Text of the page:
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Quantifying the Benefits of New Products: The Case of the Minivan

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  • Amil Petrin
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    Abstract

    I develop a technique useful for obtaining more precise estimates of demand and supply curves when constrained to market-level data. It augments the estimation routine with data on the average characteristics of consumers that purchase different products. I apply the technique to the automobile market, estimating the economic effects of the minivan introduction. I show that standard approaches yield results that are meaningfully different from those obtained with my extension. I report benefits accruing to both minivan and non-minivan consumers. I complete the welfare picture by measuring the extent of first- mover advantage and of profit cannibalization both initially by the innovator and later by the imitators. My results support a simple economic story where large improvements in consumers' standard of living arise from competition as firms, ignoring the externalities they impose on one another, cannibalize each others profits by continually seeking new goods that give them some temporary market power.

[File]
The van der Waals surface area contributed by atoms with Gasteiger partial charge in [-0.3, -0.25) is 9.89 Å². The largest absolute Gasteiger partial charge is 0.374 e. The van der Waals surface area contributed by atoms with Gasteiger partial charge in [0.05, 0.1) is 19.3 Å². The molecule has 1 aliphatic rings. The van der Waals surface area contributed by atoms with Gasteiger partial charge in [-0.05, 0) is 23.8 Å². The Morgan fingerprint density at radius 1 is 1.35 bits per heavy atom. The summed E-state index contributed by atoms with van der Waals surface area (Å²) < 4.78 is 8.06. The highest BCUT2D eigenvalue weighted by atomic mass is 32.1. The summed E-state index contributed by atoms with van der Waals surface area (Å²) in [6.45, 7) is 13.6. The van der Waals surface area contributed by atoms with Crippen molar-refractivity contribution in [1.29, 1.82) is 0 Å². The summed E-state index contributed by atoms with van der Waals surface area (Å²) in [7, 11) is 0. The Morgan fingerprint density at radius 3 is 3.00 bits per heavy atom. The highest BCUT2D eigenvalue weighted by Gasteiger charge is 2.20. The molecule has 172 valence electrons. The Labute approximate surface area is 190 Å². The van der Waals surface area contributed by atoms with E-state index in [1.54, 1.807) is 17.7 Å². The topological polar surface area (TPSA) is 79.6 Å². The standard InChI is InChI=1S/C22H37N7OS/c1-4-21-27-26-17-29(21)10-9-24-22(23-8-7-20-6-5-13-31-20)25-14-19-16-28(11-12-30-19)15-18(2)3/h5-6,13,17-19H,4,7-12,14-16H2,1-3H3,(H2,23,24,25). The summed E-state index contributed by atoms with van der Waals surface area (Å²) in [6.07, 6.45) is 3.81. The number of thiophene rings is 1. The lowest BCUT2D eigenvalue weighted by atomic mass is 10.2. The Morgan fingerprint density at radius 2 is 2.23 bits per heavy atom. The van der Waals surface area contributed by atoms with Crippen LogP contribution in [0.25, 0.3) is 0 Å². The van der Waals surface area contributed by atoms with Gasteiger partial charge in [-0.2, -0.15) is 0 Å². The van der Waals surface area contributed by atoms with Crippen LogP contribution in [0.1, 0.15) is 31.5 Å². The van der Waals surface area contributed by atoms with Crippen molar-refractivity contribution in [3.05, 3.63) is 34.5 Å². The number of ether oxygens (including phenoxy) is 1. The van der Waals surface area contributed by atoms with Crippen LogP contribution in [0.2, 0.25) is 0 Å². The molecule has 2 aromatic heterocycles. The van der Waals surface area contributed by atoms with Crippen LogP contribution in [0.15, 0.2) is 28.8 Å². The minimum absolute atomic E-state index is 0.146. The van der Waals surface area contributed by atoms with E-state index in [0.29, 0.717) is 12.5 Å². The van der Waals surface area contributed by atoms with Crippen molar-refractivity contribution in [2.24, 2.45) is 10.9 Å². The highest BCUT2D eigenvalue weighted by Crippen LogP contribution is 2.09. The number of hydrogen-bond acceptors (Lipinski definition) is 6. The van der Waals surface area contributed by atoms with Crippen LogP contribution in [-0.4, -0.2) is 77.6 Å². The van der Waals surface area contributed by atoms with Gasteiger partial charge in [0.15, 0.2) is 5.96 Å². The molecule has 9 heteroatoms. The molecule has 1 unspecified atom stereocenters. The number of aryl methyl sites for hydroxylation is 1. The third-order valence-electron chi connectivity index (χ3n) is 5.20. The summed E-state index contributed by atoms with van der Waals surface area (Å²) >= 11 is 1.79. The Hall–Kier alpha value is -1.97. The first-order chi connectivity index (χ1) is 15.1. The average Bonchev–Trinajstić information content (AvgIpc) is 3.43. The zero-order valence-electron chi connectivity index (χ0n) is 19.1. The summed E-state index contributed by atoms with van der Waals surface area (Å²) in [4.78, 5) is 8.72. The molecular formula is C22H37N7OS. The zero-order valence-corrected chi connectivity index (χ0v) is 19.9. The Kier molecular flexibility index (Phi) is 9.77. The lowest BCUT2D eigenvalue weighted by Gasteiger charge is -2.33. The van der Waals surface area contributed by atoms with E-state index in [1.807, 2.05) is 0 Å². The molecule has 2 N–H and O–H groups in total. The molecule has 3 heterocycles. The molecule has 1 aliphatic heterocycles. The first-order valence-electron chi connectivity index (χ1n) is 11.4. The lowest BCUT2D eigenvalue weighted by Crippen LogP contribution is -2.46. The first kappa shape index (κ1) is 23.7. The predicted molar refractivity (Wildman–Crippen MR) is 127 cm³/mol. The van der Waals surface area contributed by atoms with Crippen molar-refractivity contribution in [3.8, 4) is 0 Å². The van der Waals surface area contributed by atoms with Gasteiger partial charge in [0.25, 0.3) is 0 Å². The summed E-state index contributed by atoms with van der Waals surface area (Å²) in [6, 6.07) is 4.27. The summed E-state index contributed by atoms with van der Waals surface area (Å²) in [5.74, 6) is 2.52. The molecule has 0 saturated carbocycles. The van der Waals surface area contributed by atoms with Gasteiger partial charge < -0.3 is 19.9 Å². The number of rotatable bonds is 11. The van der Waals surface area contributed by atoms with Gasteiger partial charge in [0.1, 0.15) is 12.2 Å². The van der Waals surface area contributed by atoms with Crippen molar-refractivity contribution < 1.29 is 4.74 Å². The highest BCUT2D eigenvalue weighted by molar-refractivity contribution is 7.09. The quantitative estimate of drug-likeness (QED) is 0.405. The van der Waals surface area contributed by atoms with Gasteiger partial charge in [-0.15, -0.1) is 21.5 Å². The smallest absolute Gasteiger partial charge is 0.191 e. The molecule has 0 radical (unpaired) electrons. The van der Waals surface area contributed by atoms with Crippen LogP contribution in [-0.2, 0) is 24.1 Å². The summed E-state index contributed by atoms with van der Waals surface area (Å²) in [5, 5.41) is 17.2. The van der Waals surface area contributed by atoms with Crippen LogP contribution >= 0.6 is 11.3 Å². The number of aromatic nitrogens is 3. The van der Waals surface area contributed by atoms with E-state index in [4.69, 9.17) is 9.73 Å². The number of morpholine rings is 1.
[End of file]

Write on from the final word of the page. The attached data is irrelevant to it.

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    Bibliographic Info

    Paper provided by National Bureau of Economic Research, Inc in its series NBER Working Papers with number 8227.

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    Date of creation: Apr 2001
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    Handle: RePEc:nbr:nberwo:8227

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    Cited by:
    1. David E. Weinstein & Christian Broda, 2004. "Globalization And The Gains From Variety," Econometric Society 2004 Latin American Meetings 327, Econometric Society.
    2. C. Robert Clark, 2003. "Advertising Restrictions and Competition in the Children's Breakfast Cereal Industry / Restrictions et compétition publicitaire dans l’industrie des céréales pour enfants," CIRANO Working Papers 2003s-30, CIRANO.
    3. Brynjolfsson, Erik & Smith, Michael D. & Yu, (Jeffrey) Hu, 2003. "Consumer Surplus in the Digital Economy: Estimating the Value of Increased Product Variety at Online Booksellers," Working papers 4305-03, Massachusetts Institute of Technology (MIT), Sloan School of Management.
    4. Jonker, Nicole, 2002. "Constructing quality-adjusted price indices: a comparison of hedonic and discrete choice models," Working Paper Series 0172, European Central Bank.
    5. Banzhaf, H. Spencer, 2002. "Quality Adjustment for Spatially-Delineated Public Goods: Theory and Application to Cost-of-Living Indices in Los Angeles," Discussion Papers dp-02-10-, Resources For the Future.

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